Who is my next of kin?

You have probably heard the term next of kin, but what does it mean?  According to the dictionary or Wikipedia, it means “a person’s closest living relative(s)”.  However, in legal terms, it can mean different people in different situations.  There is no legal definition for “next of kin”. 

You may be able to identify who you would consider to be your next of kin.  You would list that person as your emergency contact if asked to do so by a doctor, employer or your child’s school.  

Who you would choose to appoint only really becomes important if you lose mental capacity or when you die. 

If you lose mental capacity, the Mental Health Act 1983 contains a list of persons (family members), and the specific order that the authorities should follow when contacting your family to notify them that you have been sectioned or found wandering the streets with total memory loss.  

If you die without a Will, the Administration of Estates Act 1925 lists your ‘statutory next of kin’, these people will inherit your estate, whether you consider them to be your next of kin or not.  A person who doesn’t feature on the list, will not be entitled to inherit anything even though you considered that person to be your next of kin.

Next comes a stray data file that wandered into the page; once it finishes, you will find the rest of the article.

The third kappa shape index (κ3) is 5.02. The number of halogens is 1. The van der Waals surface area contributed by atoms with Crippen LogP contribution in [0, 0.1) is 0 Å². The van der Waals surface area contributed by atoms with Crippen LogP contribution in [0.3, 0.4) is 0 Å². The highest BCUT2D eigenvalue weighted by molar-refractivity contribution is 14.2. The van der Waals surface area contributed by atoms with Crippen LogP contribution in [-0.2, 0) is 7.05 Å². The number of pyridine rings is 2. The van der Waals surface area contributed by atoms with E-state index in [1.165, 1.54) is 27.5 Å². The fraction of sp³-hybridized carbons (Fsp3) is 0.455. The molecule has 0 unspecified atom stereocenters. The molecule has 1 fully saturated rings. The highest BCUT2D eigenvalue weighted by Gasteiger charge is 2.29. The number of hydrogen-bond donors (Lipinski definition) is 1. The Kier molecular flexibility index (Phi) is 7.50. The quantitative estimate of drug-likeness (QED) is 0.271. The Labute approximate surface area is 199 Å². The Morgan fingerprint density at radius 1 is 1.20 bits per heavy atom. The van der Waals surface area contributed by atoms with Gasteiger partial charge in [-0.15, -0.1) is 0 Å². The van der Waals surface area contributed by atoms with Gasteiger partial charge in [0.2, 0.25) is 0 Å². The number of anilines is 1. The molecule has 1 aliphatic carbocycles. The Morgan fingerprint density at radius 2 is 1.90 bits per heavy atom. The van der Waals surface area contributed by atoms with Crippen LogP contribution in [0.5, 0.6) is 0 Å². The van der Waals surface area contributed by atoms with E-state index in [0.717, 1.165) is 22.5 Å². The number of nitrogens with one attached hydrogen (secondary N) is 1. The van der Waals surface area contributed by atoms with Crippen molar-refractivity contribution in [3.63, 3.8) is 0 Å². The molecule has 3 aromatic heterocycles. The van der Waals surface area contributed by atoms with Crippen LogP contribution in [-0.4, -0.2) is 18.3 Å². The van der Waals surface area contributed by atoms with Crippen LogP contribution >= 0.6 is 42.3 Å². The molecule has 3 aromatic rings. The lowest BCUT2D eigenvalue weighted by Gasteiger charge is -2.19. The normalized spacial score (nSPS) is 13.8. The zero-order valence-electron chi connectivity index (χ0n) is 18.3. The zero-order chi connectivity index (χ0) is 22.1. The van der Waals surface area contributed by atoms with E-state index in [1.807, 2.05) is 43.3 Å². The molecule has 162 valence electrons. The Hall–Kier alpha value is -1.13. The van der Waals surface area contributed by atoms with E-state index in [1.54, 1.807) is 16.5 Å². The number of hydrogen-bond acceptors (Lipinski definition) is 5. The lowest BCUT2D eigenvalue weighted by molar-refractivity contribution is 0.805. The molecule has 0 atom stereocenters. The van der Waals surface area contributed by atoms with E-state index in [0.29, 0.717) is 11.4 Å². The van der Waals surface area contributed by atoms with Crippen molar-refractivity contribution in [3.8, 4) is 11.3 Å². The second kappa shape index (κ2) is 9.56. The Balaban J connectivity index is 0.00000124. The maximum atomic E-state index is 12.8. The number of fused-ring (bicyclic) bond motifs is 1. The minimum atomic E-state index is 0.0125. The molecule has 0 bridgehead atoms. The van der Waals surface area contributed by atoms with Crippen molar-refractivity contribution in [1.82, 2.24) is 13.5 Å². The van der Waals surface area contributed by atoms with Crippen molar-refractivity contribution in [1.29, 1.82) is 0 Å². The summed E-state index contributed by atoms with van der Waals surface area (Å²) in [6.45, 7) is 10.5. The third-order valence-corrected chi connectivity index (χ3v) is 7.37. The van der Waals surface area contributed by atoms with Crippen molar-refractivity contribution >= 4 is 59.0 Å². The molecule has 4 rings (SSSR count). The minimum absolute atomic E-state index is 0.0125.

When you die, there is no restriction on who can register your death.  If you have a Will your executors have the legal right to arrange the funeral, but often a funeral is arranged by whoever wants to or whoever is first at hand.  

The absence of a clear legal definition of “next of kin” means that decisions over who plans a funeral, who can authorise medical intervention, or who will be the ‘first to be notified’ can cause a family row.

A legal dispute is never easy, but family disputes that arise in these situations can be particularly distressing.   

By taking steps to address the legal issue of who does what if you lose mental capacity or on your death will avoid disputes of this nature.  

  • Make a Lasting Power of Attorney (LPA) 

You can nominate someone to take charge if you lose mental capacity.  There are two types of LPA.  The Property and Financial Affairs LPA gives your attorneys control of your bank accounts and investments, and, if necessary, the ability to sell your house.  The Health and Welfare LPA allows attorneys to decide what treatment you receive (or not) should you fall ill.

  • Make a Will 

A carefully drafted Will sets out your wishes.  

To discuss your concerns further, or arrange to make a Will or arrange to appoint an attorney in an LPA contact info@startpointlaw.co.uk